Columbia University Wetland Restoration is Living Laboratory for Local Students


On Thursday, June 20, 2013, 6th grade students from I.S. 52 in Inwood participated in a service learning project at the new Muscota Marsh on West 218th Street and Indian Road.  The students were involved in an interactive lesson on the history of the marshes in the Inwood neighborhood, the structure of tidal and non-tidal marshes, and the benefits of having these marshes in the community.  

The project was lead by Matthew I. Palmer, Ph.D., Senior Lecturer and Director of Undergraduate Studies at Columbia University's Department of Ecology, Evolution and Environmental Biology. "This marsh can function as an outdoor laboratory for lessons in biology, earth science, chemistry, and many other subjects," said Palmer. "It will provide environmental benefits to the community including cooling, storm water management, and habitat for wildlife.  It is a recreational and scenic benefit-another green space for the community to enjoy."

The Muscota Marsh will create new public access and new amenities on the waterfront, restore and extend the area's native marshland adjacent to Inwood Hill Park, and create an opportunity for increased educational and recreational activities for the community.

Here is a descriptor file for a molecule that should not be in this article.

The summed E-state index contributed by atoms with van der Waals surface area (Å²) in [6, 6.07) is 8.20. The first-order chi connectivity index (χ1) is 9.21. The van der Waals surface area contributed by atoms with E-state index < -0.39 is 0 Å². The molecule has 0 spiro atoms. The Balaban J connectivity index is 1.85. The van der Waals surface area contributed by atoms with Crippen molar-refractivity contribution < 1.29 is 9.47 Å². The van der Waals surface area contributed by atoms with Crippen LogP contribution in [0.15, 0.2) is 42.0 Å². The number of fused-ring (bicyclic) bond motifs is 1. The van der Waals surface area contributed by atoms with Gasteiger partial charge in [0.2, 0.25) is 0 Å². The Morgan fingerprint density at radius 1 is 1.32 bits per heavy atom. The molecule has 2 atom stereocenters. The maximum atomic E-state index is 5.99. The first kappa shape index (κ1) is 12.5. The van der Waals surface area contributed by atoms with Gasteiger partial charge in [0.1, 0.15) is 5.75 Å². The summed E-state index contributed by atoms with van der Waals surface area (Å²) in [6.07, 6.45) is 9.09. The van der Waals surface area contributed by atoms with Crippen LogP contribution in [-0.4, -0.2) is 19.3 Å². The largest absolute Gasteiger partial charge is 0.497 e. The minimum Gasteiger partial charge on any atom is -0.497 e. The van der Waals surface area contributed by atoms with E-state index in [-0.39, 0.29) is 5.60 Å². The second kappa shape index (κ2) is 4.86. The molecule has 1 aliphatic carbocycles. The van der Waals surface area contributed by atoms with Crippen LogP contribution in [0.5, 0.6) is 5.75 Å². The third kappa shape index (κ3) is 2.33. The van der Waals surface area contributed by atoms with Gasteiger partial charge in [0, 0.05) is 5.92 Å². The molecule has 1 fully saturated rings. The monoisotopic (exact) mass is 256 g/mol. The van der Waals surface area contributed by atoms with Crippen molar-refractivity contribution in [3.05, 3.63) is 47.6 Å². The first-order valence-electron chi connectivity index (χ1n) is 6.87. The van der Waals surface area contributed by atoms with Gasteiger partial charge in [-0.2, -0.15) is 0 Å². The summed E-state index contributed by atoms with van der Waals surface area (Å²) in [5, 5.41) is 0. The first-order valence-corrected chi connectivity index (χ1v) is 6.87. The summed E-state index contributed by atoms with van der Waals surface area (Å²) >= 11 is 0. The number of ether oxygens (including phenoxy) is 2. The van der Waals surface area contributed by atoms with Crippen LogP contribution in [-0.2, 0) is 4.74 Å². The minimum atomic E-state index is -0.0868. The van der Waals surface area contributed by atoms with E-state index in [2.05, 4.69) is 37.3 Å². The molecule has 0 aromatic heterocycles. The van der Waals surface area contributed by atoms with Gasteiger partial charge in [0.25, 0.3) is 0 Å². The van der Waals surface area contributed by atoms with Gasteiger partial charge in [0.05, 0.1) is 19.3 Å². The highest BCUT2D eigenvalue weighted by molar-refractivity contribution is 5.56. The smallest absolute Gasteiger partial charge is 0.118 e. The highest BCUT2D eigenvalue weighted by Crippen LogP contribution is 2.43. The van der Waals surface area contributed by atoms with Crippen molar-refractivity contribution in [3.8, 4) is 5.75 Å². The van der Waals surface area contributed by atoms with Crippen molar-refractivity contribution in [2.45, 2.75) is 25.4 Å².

"This project was fun and educational. We were able to learn what an actual marsh is and its importance to the ecology in our neighborhood," said 12-year-old David Linares. "My favorite part of this project was checking the temperature of the soil.  I did not know that was possible and important to know."

"I visit Inwood Park regularly but did not know the marsh was there-or what a marsh was.  Now, I am excited to have access to it soon," said 12-year-old Fernanda Brito.

"It is extremely important for kids in this neighborhood to have these opportunities to apply class concepts within their own communities.  This project opened students' minds to embrace their inner-city neighborhood as a living environment and ecosystem-not just buildings and roads," Said Adaliz Gonzalez, Assistant Principal of I.S. 52. "This project provided a meaningful experience for these students who were eager to participate, learn and apply critical thinking."